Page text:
Auto Industry Giant Backs Mobile Parking Solution QuickPay

San Francisco startup QuickPay announced today that it has raised an undisclosed amount of funding for its mobile parking solution, which debuted in October 2011. The funding comes from Fontinalis Partners, a Michigan-based investment firm focused on the transportation industry that counts Bill Ford Jr., the Chairman of Ford Motor Co., as a co-founder. QuickPay provides a mobile payment and access solution for on-street parking providers like parking meters, and off-street parking like valet parking and garages. The service integrates with parking garage infrastructures, and currently has over 80 parking lots and garages in the San Francisco Bay Area on board with plans to expand across the U.S.

“The reception has been really phenomenal,” QuickPay executive chairman Barney Pell said in an interview. “We’re in discussions with all the national parking chains, a bunch of the leading regional ones, and all kinds of other partners. Fontinalis Partners is the leading investor in this whole space, and today we’re announcing the investment with them. They’re just super excited about us.” Pell formerly worked at Powerset as well as at Bing Local and Mobile, and he is an investor in startups including car rental service GetAround.

Users can find QuickPay-enabled lots or parking spots using the mobile apps, which are available for iPhone and Android. When a user drives into a QuickPay-enabled garage they scan their smartphone on the way in, which records the time and lifts the parking gate arm. When the user leaves they’re asked to approve the cost, which is deducted from their credit card, and the gate is lifted on the way out. The service is free for garages to install, unlike the cost of implementing credit card payment systems, though companies can still offer other payment options alongside QuickPay. The company charges a percentage fee per transaction to the parking operator, and a transaction fee to the consumer. He said the exact terms can vary based on the deal with parking operator. “We want to be the one app that lets you find and pay for parking anywhere,” Pell said. “While there are some folks who handle one piece or another in various ways, no one has had the ability to offer a complete solution. We’re the first.”

Fontinalis has several other parking-focused apps in its portfolio, including Parking 360, which has aggregated the largest database of parking technology around the world. It allows developers to integrate parking into their navigation, automotive, and location-based services. It also targets municipalities and private operators, who can leverage the company’s solutions to offer real-time parking availability to consumers.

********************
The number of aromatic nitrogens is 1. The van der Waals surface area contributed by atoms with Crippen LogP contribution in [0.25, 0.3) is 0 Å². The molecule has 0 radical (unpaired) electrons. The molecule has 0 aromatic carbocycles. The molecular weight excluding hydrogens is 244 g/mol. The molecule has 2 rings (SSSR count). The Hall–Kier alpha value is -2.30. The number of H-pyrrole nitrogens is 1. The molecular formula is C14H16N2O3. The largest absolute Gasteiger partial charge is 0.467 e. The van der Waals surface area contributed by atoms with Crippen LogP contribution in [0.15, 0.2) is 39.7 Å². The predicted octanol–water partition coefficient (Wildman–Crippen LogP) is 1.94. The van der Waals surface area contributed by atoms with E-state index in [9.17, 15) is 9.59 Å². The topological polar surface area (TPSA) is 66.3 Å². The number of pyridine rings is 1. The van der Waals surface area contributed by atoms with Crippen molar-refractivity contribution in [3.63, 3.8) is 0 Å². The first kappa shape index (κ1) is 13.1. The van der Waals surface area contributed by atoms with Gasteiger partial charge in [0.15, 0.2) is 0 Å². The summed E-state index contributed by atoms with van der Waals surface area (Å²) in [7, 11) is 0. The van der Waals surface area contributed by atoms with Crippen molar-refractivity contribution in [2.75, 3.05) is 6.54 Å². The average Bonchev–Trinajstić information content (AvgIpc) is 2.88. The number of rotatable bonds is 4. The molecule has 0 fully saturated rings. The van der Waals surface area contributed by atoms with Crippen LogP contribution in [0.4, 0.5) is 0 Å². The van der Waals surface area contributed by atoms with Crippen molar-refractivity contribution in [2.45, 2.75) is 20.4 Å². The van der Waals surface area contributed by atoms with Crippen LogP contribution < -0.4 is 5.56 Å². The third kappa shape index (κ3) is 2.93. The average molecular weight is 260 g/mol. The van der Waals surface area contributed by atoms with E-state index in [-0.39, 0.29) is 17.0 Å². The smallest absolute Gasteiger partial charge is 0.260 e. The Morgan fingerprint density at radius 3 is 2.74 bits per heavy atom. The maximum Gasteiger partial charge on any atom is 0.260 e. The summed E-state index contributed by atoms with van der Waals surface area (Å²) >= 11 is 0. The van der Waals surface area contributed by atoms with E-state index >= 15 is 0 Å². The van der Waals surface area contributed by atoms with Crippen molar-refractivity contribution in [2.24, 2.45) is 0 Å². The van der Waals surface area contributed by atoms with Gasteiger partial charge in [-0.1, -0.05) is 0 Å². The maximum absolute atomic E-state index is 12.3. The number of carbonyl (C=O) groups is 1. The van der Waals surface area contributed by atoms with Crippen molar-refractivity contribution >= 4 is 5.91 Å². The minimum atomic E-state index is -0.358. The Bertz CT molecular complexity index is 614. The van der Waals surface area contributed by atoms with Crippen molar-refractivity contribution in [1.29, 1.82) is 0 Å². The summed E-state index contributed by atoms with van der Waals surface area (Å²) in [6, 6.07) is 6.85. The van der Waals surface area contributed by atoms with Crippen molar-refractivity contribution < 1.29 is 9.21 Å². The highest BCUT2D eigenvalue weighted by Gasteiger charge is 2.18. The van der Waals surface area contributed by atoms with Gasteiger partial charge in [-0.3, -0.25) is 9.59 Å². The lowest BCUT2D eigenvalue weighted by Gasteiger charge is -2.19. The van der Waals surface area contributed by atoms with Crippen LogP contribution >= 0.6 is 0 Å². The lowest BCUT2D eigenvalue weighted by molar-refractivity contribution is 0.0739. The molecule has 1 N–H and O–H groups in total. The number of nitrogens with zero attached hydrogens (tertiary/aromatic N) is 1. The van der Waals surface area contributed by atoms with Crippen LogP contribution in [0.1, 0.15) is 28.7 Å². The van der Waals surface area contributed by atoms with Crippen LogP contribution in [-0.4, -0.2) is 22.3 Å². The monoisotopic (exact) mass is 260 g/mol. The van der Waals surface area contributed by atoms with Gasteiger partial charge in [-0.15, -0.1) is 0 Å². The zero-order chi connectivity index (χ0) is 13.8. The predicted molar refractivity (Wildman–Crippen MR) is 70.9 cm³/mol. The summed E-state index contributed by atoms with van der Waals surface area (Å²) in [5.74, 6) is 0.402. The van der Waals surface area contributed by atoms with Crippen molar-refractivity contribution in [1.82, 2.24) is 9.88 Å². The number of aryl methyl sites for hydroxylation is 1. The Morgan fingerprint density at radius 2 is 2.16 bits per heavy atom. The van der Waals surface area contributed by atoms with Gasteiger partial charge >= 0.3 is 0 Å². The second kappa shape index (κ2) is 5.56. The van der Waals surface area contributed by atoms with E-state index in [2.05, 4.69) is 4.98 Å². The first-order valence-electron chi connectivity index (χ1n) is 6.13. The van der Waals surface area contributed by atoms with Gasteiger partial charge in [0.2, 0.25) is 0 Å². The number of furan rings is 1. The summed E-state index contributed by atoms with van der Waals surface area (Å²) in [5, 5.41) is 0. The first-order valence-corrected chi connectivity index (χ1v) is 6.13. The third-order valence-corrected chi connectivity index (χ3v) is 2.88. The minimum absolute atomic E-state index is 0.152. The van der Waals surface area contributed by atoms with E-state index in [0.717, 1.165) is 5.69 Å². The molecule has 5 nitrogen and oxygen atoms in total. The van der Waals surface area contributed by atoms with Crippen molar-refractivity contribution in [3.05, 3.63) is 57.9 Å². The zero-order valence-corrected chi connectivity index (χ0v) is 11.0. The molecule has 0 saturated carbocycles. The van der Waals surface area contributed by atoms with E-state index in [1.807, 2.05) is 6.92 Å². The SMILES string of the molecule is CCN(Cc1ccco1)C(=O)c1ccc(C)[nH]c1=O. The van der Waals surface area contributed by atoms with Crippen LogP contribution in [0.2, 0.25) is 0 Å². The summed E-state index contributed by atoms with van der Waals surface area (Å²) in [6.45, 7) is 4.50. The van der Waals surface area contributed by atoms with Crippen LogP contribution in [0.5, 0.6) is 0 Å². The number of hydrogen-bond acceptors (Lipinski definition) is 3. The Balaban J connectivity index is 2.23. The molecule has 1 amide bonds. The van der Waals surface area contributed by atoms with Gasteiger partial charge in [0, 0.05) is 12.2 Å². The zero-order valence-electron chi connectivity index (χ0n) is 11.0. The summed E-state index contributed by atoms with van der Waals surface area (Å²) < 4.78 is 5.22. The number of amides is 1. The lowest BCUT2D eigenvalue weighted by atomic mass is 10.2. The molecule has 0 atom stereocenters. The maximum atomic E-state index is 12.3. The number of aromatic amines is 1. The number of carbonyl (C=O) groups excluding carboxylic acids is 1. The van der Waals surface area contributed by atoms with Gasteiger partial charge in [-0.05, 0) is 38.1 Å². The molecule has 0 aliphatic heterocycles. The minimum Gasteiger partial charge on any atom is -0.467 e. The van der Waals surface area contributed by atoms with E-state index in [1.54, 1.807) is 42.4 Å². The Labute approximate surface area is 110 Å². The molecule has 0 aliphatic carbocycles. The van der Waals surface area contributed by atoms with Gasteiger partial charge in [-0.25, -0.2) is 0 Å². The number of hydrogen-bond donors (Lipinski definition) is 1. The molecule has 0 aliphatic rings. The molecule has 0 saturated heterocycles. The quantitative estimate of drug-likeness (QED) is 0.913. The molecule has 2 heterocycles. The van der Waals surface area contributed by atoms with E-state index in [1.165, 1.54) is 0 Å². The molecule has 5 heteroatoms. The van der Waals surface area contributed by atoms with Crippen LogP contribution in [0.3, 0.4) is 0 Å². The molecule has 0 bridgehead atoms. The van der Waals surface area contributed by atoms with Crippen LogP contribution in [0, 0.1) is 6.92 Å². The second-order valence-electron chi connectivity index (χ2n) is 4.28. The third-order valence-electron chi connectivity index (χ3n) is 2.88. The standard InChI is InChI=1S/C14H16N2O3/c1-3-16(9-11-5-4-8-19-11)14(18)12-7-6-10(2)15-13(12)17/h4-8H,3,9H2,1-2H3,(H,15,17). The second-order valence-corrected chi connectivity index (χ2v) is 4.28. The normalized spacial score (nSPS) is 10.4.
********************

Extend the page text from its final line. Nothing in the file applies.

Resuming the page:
The Fontinalis portfolio also includes digital parking permit company Parkmobile. Parkmobile is like Zipcar for parking  – it allows users to pay for parking by phone or using the mobile app when parking in designated Parkmobile spots. It sends a text message 15 minutes before a user’s allotted time runs out. Pell says he doesn’t view the other portfolio companies as competition, rather QuickPay is trying to find opportunities to partner with other Fontinalis investments. “We’re talking with all the related Fontinalis portfolio companies about ways to partner. It’s such a great time for the industry right now, and we’re generally pretty complementary to these companies.”

Pell says some of the parking providers who have implemented QuickPay are already seeing additional revenue from the app. He gives the example of lots that require a monthly pass because they’re unmanned, which can now offer daily parking through the app. “They’re making thousands of dollars a month in completely found revenue.” For now QuickPay’s focus is on expanding in the U.S., but Pell doesn’t count out going international. “We’re focused on the U.S., but we’re already getting pull from international markets. There is definitely need there.” Ultimately Pell says tools like QuickPay can help parking companies form an ongoing relationship with their customers, many of whom are lost as soon as they drive away. “It’s a $26 billion a year industry and they don’t even know who their customers are.”

 

Erin Bury

Erin Bury

Erin has covered startups and technology for over three years in publications including Sprouter Weekly, The Globe and Mail, Business Insider, Mashable, and VentureBeat. She also writes a regular startup column for the Financial Post, and is a technology expert on CTV News Channel. Before BetaKit Erin worked as Director of Content & Communications at Sprouter from its launch in 2009 until its acquisition by Postmedia Network Inc. She was recently named one of Marketing Magazine's 30 Under 30 in 2012.